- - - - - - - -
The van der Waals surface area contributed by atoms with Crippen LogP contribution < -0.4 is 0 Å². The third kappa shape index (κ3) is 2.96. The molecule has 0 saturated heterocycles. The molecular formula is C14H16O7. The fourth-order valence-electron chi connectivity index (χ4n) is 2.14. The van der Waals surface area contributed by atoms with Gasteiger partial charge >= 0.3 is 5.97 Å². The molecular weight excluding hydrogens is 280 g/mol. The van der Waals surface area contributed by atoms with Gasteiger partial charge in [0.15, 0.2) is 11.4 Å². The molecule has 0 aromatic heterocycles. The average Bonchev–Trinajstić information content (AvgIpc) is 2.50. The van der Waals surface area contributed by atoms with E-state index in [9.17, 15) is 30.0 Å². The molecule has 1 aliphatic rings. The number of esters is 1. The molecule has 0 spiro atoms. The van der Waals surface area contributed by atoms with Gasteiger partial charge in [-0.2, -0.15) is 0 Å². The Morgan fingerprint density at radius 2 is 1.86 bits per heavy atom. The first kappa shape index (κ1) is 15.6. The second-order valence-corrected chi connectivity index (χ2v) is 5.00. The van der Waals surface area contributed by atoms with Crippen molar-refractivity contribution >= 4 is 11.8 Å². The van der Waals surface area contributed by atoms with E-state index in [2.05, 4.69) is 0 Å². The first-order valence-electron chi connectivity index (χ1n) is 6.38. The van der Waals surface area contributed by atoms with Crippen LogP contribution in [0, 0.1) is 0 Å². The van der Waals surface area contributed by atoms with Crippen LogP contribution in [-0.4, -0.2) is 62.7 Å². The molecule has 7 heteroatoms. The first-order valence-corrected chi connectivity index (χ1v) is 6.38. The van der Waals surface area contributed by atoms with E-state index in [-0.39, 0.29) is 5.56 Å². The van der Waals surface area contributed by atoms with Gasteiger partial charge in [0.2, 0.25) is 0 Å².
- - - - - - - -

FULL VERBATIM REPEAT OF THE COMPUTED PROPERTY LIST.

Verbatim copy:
The van der Waals surface area contributed by atoms with Crippen LogP contribution < -0.4 is 0 Å². The third kappa shape index (κ3) is 2.96. The molecule has 0 saturated heterocycles. The molecular formula is C14H16O7. The fourth-order valence-electron chi connectivity index (χ4n) is 2.14. The van der Waals surface area contributed by atoms with Gasteiger partial charge >= 0.3 is 5.97 Å². The molecular weight excluding hydrogens is 280 g/mol. The van der Waals surface area contributed by atoms with Gasteiger partial charge in [0.15, 0.2) is 11.4 Å². The molecule has 0 aromatic heterocycles. The average Bonchev–Trinajstić information content (AvgIpc) is 2.50. The van der Waals surface area contributed by atoms with E-state index in [9.17, 15) is 30.0 Å². The molecule has 1 aliphatic rings. The number of esters is 1. The molecule has 0 spiro atoms. The van der Waals surface area contributed by atoms with Gasteiger partial charge in [-0.2, -0.15) is 0 Å². The Morgan fingerprint density at radius 2 is 1.86 bits per heavy atom. The first kappa shape index (κ1) is 15.6. The second-order valence-corrected chi connectivity index (χ2v) is 5.00. The van der Waals surface area contributed by atoms with Crippen molar-refractivity contribution >= 4 is 11.8 Å². The van der Waals surface area contributed by atoms with E-state index in [2.05, 4.69) is 0 Å². The first-order valence-electron chi connectivity index (χ1n) is 6.38. The van der Waals surface area contributed by atoms with Crippen LogP contribution in [0, 0.1) is 0 Å². The van der Waals surface area contributed by atoms with Crippen LogP contribution in [-0.4, -0.2) is 62.7 Å². The molecule has 7 heteroatoms. The first-order valence-corrected chi connectivity index (χ1v) is 6.38. The van der Waals surface area contributed by atoms with E-state index in [-0.39, 0.29) is 5.56 Å². The van der Waals surface area contributed by atoms with Gasteiger partial charge in [0.2, 0.25) is 0 Å².